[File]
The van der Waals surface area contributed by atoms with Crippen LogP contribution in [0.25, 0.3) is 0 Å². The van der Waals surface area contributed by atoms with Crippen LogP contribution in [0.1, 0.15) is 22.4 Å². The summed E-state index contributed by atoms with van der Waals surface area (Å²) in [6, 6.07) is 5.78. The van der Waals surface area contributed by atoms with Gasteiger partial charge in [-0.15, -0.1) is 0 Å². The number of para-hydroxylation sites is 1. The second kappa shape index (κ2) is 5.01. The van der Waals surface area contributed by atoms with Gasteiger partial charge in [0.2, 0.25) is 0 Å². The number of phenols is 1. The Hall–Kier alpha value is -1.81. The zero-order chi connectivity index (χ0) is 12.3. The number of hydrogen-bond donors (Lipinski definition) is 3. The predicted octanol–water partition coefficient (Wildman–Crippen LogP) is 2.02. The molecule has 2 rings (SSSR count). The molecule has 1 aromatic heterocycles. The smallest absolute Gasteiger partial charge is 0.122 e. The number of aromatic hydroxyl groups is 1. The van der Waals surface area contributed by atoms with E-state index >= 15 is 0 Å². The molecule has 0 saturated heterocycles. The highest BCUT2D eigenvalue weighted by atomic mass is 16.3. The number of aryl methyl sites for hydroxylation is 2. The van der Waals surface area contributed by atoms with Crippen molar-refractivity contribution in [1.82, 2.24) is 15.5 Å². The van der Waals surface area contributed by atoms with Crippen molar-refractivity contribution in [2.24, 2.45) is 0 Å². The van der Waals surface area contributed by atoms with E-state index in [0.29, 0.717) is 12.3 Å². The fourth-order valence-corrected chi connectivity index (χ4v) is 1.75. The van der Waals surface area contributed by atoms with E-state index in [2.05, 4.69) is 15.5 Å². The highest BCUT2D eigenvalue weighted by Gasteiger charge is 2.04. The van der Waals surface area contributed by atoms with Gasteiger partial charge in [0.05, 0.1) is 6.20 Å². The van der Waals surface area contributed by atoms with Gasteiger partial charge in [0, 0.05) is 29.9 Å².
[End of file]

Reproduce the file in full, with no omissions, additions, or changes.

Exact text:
The van der Waals surface area contributed by atoms with Crippen LogP contribution in [0.25, 0.3) is 0 Å². The van der Waals surface area contributed by atoms with Crippen LogP contribution in [0.1, 0.15) is 22.4 Å². The summed E-state index contributed by atoms with van der Waals surface area (Å²) in [6, 6.07) is 5.78. The van der Waals surface area contributed by atoms with Gasteiger partial charge in [-0.15, -0.1) is 0 Å². The number of para-hydroxylation sites is 1. The second kappa shape index (κ2) is 5.01. The van der Waals surface area contributed by atoms with Gasteiger partial charge in [0.2, 0.25) is 0 Å². The number of phenols is 1. The Hall–Kier alpha value is -1.81. The zero-order chi connectivity index (χ0) is 12.3. The number of hydrogen-bond donors (Lipinski definition) is 3. The predicted octanol–water partition coefficient (Wildman–Crippen LogP) is 2.02. The molecule has 2 rings (SSSR count). The molecule has 1 aromatic heterocycles. The smallest absolute Gasteiger partial charge is 0.122 e. The number of aromatic hydroxyl groups is 1. The van der Waals surface area contributed by atoms with E-state index >= 15 is 0 Å². The molecule has 0 saturated heterocycles. The highest BCUT2D eigenvalue weighted by atomic mass is 16.3. The number of aryl methyl sites for hydroxylation is 2. The van der Waals surface area contributed by atoms with Crippen molar-refractivity contribution in [1.82, 2.24) is 15.5 Å². The van der Waals surface area contributed by atoms with Crippen molar-refractivity contribution in [2.24, 2.45) is 0 Å². The van der Waals surface area contributed by atoms with E-state index in [0.29, 0.717) is 12.3 Å². The fourth-order valence-corrected chi connectivity index (χ4v) is 1.75. The van der Waals surface area contributed by atoms with E-state index in [2.05, 4.69) is 15.5 Å². The highest BCUT2D eigenvalue weighted by Gasteiger charge is 2.04. The van der Waals surface area contributed by atoms with Gasteiger partial charge in [0.05, 0.1) is 6.20 Å². The van der Waals surface area contributed by atoms with Gasteiger partial charge in [0, 0.05) is 29.9 Å².